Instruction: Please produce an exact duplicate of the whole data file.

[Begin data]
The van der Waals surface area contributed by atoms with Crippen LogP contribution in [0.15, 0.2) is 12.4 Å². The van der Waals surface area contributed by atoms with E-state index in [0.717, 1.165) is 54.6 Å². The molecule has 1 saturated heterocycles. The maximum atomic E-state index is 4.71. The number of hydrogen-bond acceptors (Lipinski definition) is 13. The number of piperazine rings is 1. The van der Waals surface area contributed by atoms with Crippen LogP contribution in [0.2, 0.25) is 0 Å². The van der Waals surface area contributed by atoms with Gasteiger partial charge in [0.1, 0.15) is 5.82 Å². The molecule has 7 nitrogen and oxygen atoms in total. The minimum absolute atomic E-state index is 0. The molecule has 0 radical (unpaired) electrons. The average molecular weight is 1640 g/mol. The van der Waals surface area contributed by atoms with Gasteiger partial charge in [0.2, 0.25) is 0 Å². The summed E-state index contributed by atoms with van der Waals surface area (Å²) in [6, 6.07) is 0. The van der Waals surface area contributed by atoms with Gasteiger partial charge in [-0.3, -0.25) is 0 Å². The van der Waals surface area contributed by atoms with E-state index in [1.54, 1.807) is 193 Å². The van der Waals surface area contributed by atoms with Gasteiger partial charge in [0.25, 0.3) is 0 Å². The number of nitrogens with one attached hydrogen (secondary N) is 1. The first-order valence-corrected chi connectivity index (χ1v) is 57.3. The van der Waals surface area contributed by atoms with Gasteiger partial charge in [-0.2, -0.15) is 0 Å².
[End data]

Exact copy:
The van der Waals surface area contributed by atoms with Crippen LogP contribution in [0.15, 0.2) is 12.4 Å². The van der Waals surface area contributed by atoms with E-state index in [0.717, 1.165) is 54.6 Å². The molecule has 1 saturated heterocycles. The maximum atomic E-state index is 4.71. The number of hydrogen-bond acceptors (Lipinski definition) is 13. The number of piperazine rings is 1. The van der Waals surface area contributed by atoms with Crippen LogP contribution in [0.2, 0.25) is 0 Å². The van der Waals surface area contributed by atoms with Gasteiger partial charge in [0.1, 0.15) is 5.82 Å². The molecule has 7 nitrogen and oxygen atoms in total. The minimum absolute atomic E-state index is 0. The molecule has 0 radical (unpaired) electrons. The average molecular weight is 1640 g/mol. The van der Waals surface area contributed by atoms with Gasteiger partial charge in [0.2, 0.25) is 0 Å². The summed E-state index contributed by atoms with van der Waals surface area (Å²) in [6, 6.07) is 0. The van der Waals surface area contributed by atoms with Gasteiger partial charge in [-0.3, -0.25) is 0 Å². The van der Waals surface area contributed by atoms with E-state index in [1.54, 1.807) is 193 Å². The van der Waals surface area contributed by atoms with Gasteiger partial charge in [0.25, 0.3) is 0 Å². The number of nitrogens with one attached hydrogen (secondary N) is 1. The first-order valence-corrected chi connectivity index (χ1v) is 57.3. The van der Waals surface area contributed by atoms with Gasteiger partial charge in [-0.2, -0.15) is 0 Å².